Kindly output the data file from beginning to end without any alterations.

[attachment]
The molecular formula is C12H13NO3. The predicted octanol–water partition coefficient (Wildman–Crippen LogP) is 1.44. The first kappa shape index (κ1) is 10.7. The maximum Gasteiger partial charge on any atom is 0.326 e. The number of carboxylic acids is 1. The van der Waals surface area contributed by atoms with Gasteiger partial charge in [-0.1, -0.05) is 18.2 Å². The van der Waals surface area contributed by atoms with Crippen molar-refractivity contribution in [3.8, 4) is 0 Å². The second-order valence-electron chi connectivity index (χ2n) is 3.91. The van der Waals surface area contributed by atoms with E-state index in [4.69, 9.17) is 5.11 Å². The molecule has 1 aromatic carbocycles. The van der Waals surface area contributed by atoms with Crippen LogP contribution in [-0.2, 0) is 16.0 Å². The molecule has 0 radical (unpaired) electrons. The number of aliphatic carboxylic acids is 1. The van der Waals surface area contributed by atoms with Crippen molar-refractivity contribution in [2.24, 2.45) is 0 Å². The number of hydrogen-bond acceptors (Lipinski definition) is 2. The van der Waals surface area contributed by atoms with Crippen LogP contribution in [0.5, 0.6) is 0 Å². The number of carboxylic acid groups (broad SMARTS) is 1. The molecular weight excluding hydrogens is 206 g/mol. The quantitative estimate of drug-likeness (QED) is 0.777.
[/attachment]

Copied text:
The molecular formula is C12H13NO3. The predicted octanol–water partition coefficient (Wildman–Crippen LogP) is 1.44. The first kappa shape index (κ1) is 10.7. The maximum Gasteiger partial charge on any atom is 0.326 e. The number of carboxylic acids is 1. The van der Waals surface area contributed by atoms with Gasteiger partial charge in [-0.1, -0.05) is 18.2 Å². The van der Waals surface area contributed by atoms with Crippen molar-refractivity contribution in [3.8, 4) is 0 Å². The second-order valence-electron chi connectivity index (χ2n) is 3.91. The van der Waals surface area contributed by atoms with E-state index in [4.69, 9.17) is 5.11 Å². The molecule has 1 aromatic carbocycles. The van der Waals surface area contributed by atoms with Crippen LogP contribution in [-0.2, 0) is 16.0 Å². The molecule has 0 radical (unpaired) electrons. The number of aliphatic carboxylic acids is 1. The van der Waals surface area contributed by atoms with Crippen molar-refractivity contribution in [2.24, 2.45) is 0 Å². The number of hydrogen-bond acceptors (Lipinski definition) is 2. The van der Waals surface area contributed by atoms with Crippen LogP contribution in [0.5, 0.6) is 0 Å². The number of carboxylic acid groups (broad SMARTS) is 1. The molecular weight excluding hydrogens is 206 g/mol. The quantitative estimate of drug-likeness (QED) is 0.777.